I am not sure if you guys there in the U.S. have this product but here in Australia we have a thermal paper that by law every house has to be wrapped in to meet energy ratings. What this is is a rip-stop type of material with a reflective (emergency blanket type of coating)on one side and what feels to me like an almost tyvek type of material on the other. Very light, durable and since I work on the building site....free. I used it for the first time a few weekends ago in roughly 4 degree celcius windy condition and the reflective side I put up so that it reflected my body heat that may have escaped through my airbed back up. It is also what I consider 'light', a roughly 2 meter square piece weighs less than 200grams ( I think 138grams comes to memory but don't hold me to that) and it doea 2 jobs well-thermal reflective and ground protection. Win win.

John S.
(jshann) - F
Re: Re: Groundsheet Space Blanket, Polycryo not tuff enuff on 09/15/2012 15:20:45 MDT Print View

Maybe aluminized tyvek that used to be sold by Ron at SMD.

John Almond
(FLRider) - F

Locale: The Southeast
Re: Tyvek on 09/15/2012 15:44:33 MDT Print View

Antigravitygear sells it by the foot. So does Arrowhead Equipment. There are a multitude of others, including many sellers on the Bay of Evil.

Or, if there's new construction near you, it might be worth bringing a six pack down to trade for some off of the end of the roll...

Stephan Doyle
(StephanCal)
Re: Re: Tyvek on 09/15/2012 18:30:27 MDT Print View

Joe @ Zpacks sells Tyvek by the foot.

Ben Crocker
(alexdrewreed) - M

Locale: Kentucky
Really surprised polycryo isnt durable for you. on 09/15/2012 18:35:50 MDT Print View

I have used polycryo/window shrunk film quite a bit I have never been even a little careful with it. I have not had even little tears.

Jack Elliott
(JackElliott) - F

Locale: Bend, Oregon, USA
New construction not real common here on 09/15/2012 19:14:45 MDT Print View

Bend, Oregon, was pretty much the epicenter, the poster child, for the 2008 real estate bust. Not a lot of new construction hereabouts.

Ben writes, "I have used polycryo/window shrunk film quite a bit I have never been even a little careful with it. I have not had even little tears."

Here, two corners torn (anchor rocks of sharp-edged granite).

The idea of my Exped air mattress and Nunatak quilt holding the groundsheet down by themselves is far-fetched. I had some stiff breezes up at 8,000 feet the past week.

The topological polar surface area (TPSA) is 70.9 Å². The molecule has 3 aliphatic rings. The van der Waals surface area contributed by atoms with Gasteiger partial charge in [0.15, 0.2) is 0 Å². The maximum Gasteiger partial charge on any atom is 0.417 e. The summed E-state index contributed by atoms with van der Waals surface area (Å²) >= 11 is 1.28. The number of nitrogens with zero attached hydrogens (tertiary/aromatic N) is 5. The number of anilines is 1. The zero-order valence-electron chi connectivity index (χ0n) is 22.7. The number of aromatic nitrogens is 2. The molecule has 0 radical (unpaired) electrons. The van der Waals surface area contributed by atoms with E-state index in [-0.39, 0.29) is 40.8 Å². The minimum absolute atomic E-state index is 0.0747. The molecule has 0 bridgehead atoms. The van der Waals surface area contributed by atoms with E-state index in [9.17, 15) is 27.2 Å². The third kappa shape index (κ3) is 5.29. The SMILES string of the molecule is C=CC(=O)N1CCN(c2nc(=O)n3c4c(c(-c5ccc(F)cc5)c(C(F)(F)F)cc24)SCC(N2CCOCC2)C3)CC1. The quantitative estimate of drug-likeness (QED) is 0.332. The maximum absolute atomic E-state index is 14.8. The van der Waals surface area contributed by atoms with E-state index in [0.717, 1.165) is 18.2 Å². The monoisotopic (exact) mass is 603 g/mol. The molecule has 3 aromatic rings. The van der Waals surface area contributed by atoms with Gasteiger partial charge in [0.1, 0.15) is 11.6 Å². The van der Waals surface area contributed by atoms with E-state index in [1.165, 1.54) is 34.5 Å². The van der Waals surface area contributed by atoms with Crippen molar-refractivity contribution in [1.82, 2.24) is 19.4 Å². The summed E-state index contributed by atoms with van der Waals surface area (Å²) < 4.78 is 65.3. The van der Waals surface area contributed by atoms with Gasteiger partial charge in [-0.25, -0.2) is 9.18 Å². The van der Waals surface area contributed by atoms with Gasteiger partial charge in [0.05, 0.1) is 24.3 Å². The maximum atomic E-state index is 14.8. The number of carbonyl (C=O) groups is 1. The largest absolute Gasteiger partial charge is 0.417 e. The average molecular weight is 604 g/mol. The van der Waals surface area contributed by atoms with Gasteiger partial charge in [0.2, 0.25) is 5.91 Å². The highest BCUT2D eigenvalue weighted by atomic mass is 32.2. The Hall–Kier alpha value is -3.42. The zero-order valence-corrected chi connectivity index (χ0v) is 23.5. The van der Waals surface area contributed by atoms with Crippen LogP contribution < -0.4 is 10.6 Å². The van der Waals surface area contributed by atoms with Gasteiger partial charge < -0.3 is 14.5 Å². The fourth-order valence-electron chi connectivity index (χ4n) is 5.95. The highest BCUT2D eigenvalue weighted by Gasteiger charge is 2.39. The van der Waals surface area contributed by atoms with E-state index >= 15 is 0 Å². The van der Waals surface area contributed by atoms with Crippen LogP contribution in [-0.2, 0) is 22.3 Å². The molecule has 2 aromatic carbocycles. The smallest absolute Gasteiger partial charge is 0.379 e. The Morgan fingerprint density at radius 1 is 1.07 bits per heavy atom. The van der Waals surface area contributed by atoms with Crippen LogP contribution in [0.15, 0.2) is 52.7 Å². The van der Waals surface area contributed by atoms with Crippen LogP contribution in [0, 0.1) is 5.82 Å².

M B chides, "Either use more care in site selection , pre-cleaning of debris,[...]" Trust me, these were the best of the available sites, I'm no beginner; and pre-cleaning of debris is rote for me. Polycryo is probably really good on soft ground, but out here in the west, where they call the wind "Mariah," in places where I hike, the ground ain't always so soft.

And in the sites where the ground was soft, it was very dusty, like talcum powder. The polycryo sheet is now nearly opaque brown.

Harald Hope
(hhope)

Locale: East Bay
you found what it can't do on 09/15/2012 20:35:56 MDT Print View

Jack, your last explanation clears it up, I approached polycryo with extreme skepticism, not believing that it could work, but it does. However, you are doing the one thing it cannot do: putting sharp heavy edges on it, like rocks on rocks.

With some creativity, you could get around that, like, getting cuben type 2 sided tape, and tape on reinforced tieout points on the corners that you then put rocks on, or something like that.

Cuben would work well too on the corners, taped, then you could sew on 4 tieout loops, or something.

The wondrous polycryo, which is just insanely tough for its weight, really does work... unless you do exactly what you do, sharp rocks on rock, then it will of course tear, it's not magic. That's by the way why cuben exists, to take that toughness but make it not tear, by putting in a mesh of dyneema between the tough plastic sheeting.

The dirt issue is easily resolved, you can either wash the sheet out in a stream and let it dry during lunch, or hose it off on a clothes drying rack when you get home, that works great, I do it after each trip, dirty brown water then it's clean, no need to wash beyond that rinse.

But rocks on it, with sharp edges, no, that most certainly will not work, unless you do more to reinforce and create tieouts. Which is not by the way hard to do..

Tyvek at around 5 oz for the ground cover is the way to go, it's tougher, not water proof at all, but it does resist water a bit, when I first ordered that I had to scratch my head, it totally did not fit with UL ideas, but it is durable and tough, just don't think of it as anything better than water resistant, even new I think it has a hydrostatic head of somethign around 600 off the top of my head, and that's the thick stuff they use at construction sites, or that zpacks sells. The thinner stuff you can literally see light through the holes, it has no hydrastatic head at all, it's the softer variant, sometimes used for kites etc. I want to say it's 1433 or something, could be wrong. So get the stuff from the constuction guys or from zpacks, that's what you want.

You can also add tieouts to that by the way, some how to do that on bpl, a few folds of the corners and then some other tricks I can't remember, maybe grommets, and there you are.

Good luck. For all other circumstances I've found so far though, polycryo works, something that never ceases to amaze me.

Edited by hhope on 09/15/2012 20:37:52 MDT.

drowning in spam
(leaftye) - F

Locale: SoCal
Re: Groundsheet Space Blanket, Polycryo not tuff enuff on 09/15/2012 20:42:16 MDT Print View

I use sheet bend knots with my polycryo. Normally I stake it if I'm cowboy camping or until I have my shelter almost fully staked. You could use longer loops to put a stick through, and then pile rocks on that. I used to pile rocks and other things on my polycryo, but found that it was slick enough that a gust of wind would pull it out from under the rocks.